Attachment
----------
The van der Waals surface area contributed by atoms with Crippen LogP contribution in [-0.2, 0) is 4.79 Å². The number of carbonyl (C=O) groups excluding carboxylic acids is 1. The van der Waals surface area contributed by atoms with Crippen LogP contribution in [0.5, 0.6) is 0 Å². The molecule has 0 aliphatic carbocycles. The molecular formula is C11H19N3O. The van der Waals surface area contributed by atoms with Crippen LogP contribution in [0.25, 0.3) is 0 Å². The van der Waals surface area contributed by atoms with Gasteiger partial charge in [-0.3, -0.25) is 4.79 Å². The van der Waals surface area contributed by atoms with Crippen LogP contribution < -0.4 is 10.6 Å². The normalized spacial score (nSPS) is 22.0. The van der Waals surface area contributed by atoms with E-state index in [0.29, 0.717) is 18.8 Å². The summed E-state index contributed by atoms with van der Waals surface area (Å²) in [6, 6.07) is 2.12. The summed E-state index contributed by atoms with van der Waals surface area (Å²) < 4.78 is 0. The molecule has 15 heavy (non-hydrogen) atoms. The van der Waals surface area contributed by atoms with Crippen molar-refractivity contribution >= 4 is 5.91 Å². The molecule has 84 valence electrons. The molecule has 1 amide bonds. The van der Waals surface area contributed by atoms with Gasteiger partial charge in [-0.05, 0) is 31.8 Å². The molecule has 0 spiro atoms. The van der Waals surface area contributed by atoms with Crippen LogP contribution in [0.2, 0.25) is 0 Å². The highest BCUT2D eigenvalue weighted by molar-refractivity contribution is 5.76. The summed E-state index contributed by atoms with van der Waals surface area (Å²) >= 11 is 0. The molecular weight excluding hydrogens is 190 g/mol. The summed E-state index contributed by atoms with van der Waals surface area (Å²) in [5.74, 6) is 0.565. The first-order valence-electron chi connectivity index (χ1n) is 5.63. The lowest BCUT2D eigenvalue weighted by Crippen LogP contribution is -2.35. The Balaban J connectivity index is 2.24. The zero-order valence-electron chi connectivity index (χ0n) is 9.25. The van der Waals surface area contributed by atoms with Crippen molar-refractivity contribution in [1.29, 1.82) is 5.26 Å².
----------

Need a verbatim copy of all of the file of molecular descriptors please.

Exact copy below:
The van der Waals surface area contributed by atoms with Crippen LogP contribution in [-0.2, 0) is 4.79 Å². The number of carbonyl (C=O) groups excluding carboxylic acids is 1. The van der Waals surface area contributed by atoms with Crippen LogP contribution in [0.5, 0.6) is 0 Å². The molecule has 0 aliphatic carbocycles. The molecular formula is C11H19N3O. The van der Waals surface area contributed by atoms with Crippen LogP contribution in [0.25, 0.3) is 0 Å². The van der Waals surface area contributed by atoms with Gasteiger partial charge in [-0.3, -0.25) is 4.79 Å². The van der Waals surface area contributed by atoms with Crippen LogP contribution < -0.4 is 10.6 Å². The normalized spacial score (nSPS) is 22.0. The van der Waals surface area contributed by atoms with E-state index in [0.29, 0.717) is 18.8 Å². The summed E-state index contributed by atoms with van der Waals surface area (Å²) in [6, 6.07) is 2.12. The summed E-state index contributed by atoms with van der Waals surface area (Å²) < 4.78 is 0. The molecule has 15 heavy (non-hydrogen) atoms. The van der Waals surface area contributed by atoms with Crippen molar-refractivity contribution >= 4 is 5.91 Å². The molecule has 84 valence electrons. The molecule has 1 amide bonds. The van der Waals surface area contributed by atoms with Gasteiger partial charge in [-0.05, 0) is 31.8 Å². The molecule has 0 spiro atoms. The van der Waals surface area contributed by atoms with Crippen LogP contribution in [0.2, 0.25) is 0 Å². The highest BCUT2D eigenvalue weighted by molar-refractivity contribution is 5.76. The summed E-state index contributed by atoms with van der Waals surface area (Å²) >= 11 is 0. The molecular weight excluding hydrogens is 190 g/mol. The summed E-state index contributed by atoms with van der Waals surface area (Å²) in [5.74, 6) is 0.565. The first-order valence-electron chi connectivity index (χ1n) is 5.63. The lowest BCUT2D eigenvalue weighted by Crippen LogP contribution is -2.35. The Balaban J connectivity index is 2.24. The zero-order valence-electron chi connectivity index (χ0n) is 9.25. The van der Waals surface area contributed by atoms with Crippen molar-refractivity contribution in [1.29, 1.82) is 5.26 Å².